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The Joys of Writing Children’s Books

The Joys of Writing Children’s books by Gillian Leggat

For me, writing children’s books, especially picture books, is a sheer joy and a pleasure. It’s delightful to find the child in myself as I explore the wonder and excitement of being a child. Everything seems so new, so fresh, so amazing. I surprise myself with discoveries the child in me is making, and initially, at least, I feel that I can be as inventive and creative as I like.

Although children’s authors out there will know that writing a children’s book is not effortless. This may surprise you if you only write, for example, adult fiction, but some famous writers have recorded how hard they’ve found it to write a children’s book. Roald Dahl said that he found it particularly difficult:  it’s ‘tougher to keep a child interested’ because children lose concentration so quickly. Dr Seuss, in a typically entertaining way, mentioned brevity as a good attribute to nurture when you write a children’s story: “So the writer who breeds more words than he needs, is making a chore for the reader who reads.” And even if you think you have a brilliant plot that will thoroughly entertain children, here are some sobering words from C S Lewis: “A children’s story which is only enjoyed by children is a bad children’s story.”

But despite the challenges of writing children’s books, creating a picture book is my favourite genre. I try to make magic, look for the unexpected and fabricate scenes and characters I think my young audience might be able to enjoy and identify with.

I would love to share with other picture book writers out there my typical methods (I am not an author-illustrator; in fact, I am very bad at drawing and would rather leave the illustrating of my books to the experts).

The adrenalin rush of the initial idea

I usually become wildly excited when I think of an idea for a new children’s book. It’s such a joy to me to think of how I will develop the story and how I will flesh it out without losing some of the freshness of the original idea. Sometimes a pressing theme comes to my mind, sometimes, an incident I observe involving children fires my imagination, or sometimes I meet such a delightful child that I can’t wait to explore his/her character through the pages of a picture book.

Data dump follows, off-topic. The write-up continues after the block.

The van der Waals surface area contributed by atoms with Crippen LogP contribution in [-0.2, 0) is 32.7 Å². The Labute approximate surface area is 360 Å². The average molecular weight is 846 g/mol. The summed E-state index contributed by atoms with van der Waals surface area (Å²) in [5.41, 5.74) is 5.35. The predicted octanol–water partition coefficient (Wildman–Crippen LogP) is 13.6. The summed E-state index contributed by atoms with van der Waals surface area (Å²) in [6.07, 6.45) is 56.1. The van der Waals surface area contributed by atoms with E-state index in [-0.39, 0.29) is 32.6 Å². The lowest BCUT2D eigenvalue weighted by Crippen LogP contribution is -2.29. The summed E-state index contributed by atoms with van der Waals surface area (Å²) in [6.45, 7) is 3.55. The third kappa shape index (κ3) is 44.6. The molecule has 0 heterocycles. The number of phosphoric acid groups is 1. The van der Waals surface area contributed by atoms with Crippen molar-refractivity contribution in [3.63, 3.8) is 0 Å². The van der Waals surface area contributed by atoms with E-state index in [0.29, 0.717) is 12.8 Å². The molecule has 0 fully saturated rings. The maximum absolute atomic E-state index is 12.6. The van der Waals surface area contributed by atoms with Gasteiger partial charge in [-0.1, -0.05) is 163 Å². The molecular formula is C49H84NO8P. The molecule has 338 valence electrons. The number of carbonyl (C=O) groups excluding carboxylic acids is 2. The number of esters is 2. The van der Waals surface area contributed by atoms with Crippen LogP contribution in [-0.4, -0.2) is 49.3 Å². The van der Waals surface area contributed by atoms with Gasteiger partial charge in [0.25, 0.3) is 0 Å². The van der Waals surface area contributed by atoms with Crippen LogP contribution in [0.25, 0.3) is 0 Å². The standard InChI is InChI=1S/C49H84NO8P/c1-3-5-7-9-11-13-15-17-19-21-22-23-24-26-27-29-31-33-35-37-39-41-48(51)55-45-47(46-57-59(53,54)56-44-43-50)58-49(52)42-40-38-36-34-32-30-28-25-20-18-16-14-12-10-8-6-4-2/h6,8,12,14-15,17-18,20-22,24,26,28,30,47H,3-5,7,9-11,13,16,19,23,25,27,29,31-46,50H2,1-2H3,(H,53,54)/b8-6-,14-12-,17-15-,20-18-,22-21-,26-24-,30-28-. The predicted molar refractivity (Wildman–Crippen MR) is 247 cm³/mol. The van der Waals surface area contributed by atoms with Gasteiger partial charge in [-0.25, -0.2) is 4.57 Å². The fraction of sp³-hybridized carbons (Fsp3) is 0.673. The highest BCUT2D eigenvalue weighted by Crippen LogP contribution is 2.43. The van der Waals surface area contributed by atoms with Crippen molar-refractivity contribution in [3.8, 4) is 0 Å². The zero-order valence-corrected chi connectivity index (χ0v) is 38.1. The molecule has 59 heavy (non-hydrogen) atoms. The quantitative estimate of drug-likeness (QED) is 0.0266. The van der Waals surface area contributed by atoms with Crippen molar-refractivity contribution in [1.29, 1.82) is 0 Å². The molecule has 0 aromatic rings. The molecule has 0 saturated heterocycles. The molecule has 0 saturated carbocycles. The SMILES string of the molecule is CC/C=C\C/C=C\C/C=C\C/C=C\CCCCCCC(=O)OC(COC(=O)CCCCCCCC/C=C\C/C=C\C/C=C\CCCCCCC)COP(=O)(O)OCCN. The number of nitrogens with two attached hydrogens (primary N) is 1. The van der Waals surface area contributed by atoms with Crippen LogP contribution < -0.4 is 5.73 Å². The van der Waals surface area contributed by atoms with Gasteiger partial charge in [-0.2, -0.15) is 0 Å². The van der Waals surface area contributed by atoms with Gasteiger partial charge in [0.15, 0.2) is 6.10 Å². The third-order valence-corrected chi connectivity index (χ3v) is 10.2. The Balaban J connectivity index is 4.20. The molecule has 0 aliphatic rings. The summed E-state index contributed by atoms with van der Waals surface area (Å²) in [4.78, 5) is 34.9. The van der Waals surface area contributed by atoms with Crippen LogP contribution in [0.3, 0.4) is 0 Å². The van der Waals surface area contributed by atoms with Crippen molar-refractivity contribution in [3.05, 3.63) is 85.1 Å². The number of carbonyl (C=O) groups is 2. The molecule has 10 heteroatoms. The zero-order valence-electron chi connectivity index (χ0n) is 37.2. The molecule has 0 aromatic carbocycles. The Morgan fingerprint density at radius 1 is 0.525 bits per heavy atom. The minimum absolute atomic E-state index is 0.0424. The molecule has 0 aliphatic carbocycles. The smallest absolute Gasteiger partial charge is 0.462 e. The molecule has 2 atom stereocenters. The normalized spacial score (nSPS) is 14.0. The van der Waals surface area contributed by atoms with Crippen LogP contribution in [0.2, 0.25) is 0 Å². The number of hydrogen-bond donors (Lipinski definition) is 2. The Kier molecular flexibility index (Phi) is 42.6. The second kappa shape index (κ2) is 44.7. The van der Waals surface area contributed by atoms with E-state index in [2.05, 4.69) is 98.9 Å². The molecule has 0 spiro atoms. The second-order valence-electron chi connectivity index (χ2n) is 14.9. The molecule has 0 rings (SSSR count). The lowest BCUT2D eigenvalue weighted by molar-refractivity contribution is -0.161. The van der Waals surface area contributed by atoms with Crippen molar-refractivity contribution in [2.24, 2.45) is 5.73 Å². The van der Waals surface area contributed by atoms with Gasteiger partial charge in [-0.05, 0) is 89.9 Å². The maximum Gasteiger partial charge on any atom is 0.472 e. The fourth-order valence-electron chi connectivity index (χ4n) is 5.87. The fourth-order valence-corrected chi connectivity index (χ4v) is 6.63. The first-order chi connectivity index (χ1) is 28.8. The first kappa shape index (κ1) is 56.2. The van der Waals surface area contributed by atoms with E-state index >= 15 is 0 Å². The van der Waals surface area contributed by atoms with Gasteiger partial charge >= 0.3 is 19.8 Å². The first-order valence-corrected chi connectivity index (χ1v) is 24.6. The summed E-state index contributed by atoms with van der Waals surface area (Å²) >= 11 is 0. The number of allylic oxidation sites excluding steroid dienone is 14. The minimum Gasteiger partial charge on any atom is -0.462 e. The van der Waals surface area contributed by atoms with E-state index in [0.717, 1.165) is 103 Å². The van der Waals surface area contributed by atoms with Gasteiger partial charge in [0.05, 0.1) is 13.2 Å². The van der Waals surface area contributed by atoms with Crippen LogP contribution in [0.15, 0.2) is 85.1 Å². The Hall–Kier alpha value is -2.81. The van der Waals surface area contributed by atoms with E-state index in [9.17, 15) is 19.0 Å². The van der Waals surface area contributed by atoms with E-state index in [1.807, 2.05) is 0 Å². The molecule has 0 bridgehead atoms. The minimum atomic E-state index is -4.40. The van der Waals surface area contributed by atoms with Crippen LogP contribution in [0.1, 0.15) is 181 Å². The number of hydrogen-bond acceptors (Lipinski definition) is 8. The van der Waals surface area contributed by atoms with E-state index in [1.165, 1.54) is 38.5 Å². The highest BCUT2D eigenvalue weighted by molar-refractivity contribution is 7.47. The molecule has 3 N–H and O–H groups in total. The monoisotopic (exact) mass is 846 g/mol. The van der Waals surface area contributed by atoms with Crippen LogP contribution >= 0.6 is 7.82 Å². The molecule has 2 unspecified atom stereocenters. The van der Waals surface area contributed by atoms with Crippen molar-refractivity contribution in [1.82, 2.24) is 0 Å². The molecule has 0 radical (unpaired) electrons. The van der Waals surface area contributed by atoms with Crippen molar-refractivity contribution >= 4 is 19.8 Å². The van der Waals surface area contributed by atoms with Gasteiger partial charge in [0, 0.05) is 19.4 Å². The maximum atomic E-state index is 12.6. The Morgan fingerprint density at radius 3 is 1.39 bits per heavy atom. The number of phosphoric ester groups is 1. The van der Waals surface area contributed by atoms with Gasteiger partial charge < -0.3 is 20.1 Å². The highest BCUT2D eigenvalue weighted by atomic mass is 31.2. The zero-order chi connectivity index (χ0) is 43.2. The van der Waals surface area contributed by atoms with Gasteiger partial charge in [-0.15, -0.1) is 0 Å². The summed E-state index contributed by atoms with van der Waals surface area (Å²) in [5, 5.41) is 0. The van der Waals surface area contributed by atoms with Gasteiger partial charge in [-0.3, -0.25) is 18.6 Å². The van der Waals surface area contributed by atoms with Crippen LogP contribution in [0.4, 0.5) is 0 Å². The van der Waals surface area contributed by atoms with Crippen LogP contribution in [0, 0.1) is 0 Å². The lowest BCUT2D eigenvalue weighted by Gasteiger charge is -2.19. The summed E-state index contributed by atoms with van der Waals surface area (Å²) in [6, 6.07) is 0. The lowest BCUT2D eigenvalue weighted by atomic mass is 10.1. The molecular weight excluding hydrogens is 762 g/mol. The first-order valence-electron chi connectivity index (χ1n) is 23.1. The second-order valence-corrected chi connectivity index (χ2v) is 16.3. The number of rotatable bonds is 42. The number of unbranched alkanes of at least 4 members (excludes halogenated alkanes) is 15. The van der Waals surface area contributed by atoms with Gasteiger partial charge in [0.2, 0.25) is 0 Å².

The Structure of Children's Books

Creating the structure for my picture book is just as rewarding to me. How will the story begin? What mood/atmosphere will I create? What hook will I use to draw in the reader? What problem will I create for my character? How will the story develop? Where will my climax be, and how will I build to that climax? And the ending? I usually struggle a bit with the end and don’t often use a twist in a picture book. The plot is usually neatly tied up, and the problem is happily resolved.

The Method

More often than not, I use a storyboard when I create my picture books. I start with an A4 piece of paper which I rule into blocks, numbering the pages. I’m writing minimal words, remember. Usually, my picture books are approximately 1000 words – in, say, 24 pages, sometimes 32. I do think visually, which I believe is essential for writers of picture books. Not only do I write the words for the story, but I also write a brief description of the illustration I am envisioning. This is the fun part. I so enjoy thinking of pictures in my head, even if I can’t transcribe my ‘pictures’ onto the page.

The initial draft goes quite quickly because I am enjoying myself so much. But I find that I have created so many picture books during the course of my writing career that I change very few words from that original draft.

Some recent examples

My book, The Rainbow Game (ThyWord), a lively book with vibrant colours, especially of the rainbow, teaches children about God’s love; at the same time, it is a ‘fun’ story about a family game.

The Biggest Blessing (Austen Macauley, UK – still in production) is a story about the joys and surprises that sharing brings.

 I have many more picture books inside of me, waiting to come out, but unfortunately, these books are expensive to produce, so we’ll see what happens to my ideas…..Perhaps I’ll end up using them for another genre.

 I’m sure that if you’re reading this blog, you’re just as excited about creating picture books as I am.

Happy picture book writing!

Breath of God by Gillian Leggat
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